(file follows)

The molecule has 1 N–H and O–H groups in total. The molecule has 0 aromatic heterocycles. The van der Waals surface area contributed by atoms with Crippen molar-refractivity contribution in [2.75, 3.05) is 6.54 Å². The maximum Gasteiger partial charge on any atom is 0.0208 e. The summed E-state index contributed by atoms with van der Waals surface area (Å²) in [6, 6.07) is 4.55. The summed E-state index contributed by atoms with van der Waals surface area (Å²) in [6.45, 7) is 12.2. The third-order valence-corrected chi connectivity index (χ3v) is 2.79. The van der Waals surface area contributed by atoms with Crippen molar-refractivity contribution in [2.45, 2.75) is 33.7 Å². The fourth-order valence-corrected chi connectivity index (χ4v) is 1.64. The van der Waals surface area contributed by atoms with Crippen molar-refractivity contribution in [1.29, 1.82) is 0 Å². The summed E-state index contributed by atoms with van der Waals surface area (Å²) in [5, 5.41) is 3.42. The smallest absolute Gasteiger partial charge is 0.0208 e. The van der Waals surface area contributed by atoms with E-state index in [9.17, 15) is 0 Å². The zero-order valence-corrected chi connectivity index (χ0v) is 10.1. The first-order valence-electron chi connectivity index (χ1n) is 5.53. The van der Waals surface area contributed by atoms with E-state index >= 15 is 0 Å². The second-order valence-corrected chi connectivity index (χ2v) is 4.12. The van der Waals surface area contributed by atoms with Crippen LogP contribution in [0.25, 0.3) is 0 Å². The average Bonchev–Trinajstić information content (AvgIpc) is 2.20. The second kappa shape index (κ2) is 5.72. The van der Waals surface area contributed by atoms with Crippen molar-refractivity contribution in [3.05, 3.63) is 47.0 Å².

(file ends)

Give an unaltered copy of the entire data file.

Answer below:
The molecule has 1 N–H and O–H groups in total. The molecule has 0 aromatic heterocycles. The van der Waals surface area contributed by atoms with Crippen molar-refractivity contribution in [2.75, 3.05) is 6.54 Å². The maximum Gasteiger partial charge on any atom is 0.0208 e. The summed E-state index contributed by atoms with van der Waals surface area (Å²) in [6, 6.07) is 4.55. The summed E-state index contributed by atoms with van der Waals surface area (Å²) in [6.45, 7) is 12.2. The third-order valence-corrected chi connectivity index (χ3v) is 2.79. The van der Waals surface area contributed by atoms with Crippen molar-refractivity contribution in [2.45, 2.75) is 33.7 Å². The fourth-order valence-corrected chi connectivity index (χ4v) is 1.64. The van der Waals surface area contributed by atoms with Crippen molar-refractivity contribution in [1.29, 1.82) is 0 Å². The summed E-state index contributed by atoms with van der Waals surface area (Å²) in [5, 5.41) is 3.42. The smallest absolute Gasteiger partial charge is 0.0208 e. The van der Waals surface area contributed by atoms with E-state index in [9.17, 15) is 0 Å². The zero-order valence-corrected chi connectivity index (χ0v) is 10.1. The first-order valence-electron chi connectivity index (χ1n) is 5.53. The van der Waals surface area contributed by atoms with E-state index >= 15 is 0 Å². The second-order valence-corrected chi connectivity index (χ2v) is 4.12. The van der Waals surface area contributed by atoms with Crippen LogP contribution in [0.25, 0.3) is 0 Å². The average Bonchev–Trinajstić information content (AvgIpc) is 2.20. The second kappa shape index (κ2) is 5.72. The van der Waals surface area contributed by atoms with Crippen molar-refractivity contribution in [3.05, 3.63) is 47.0 Å².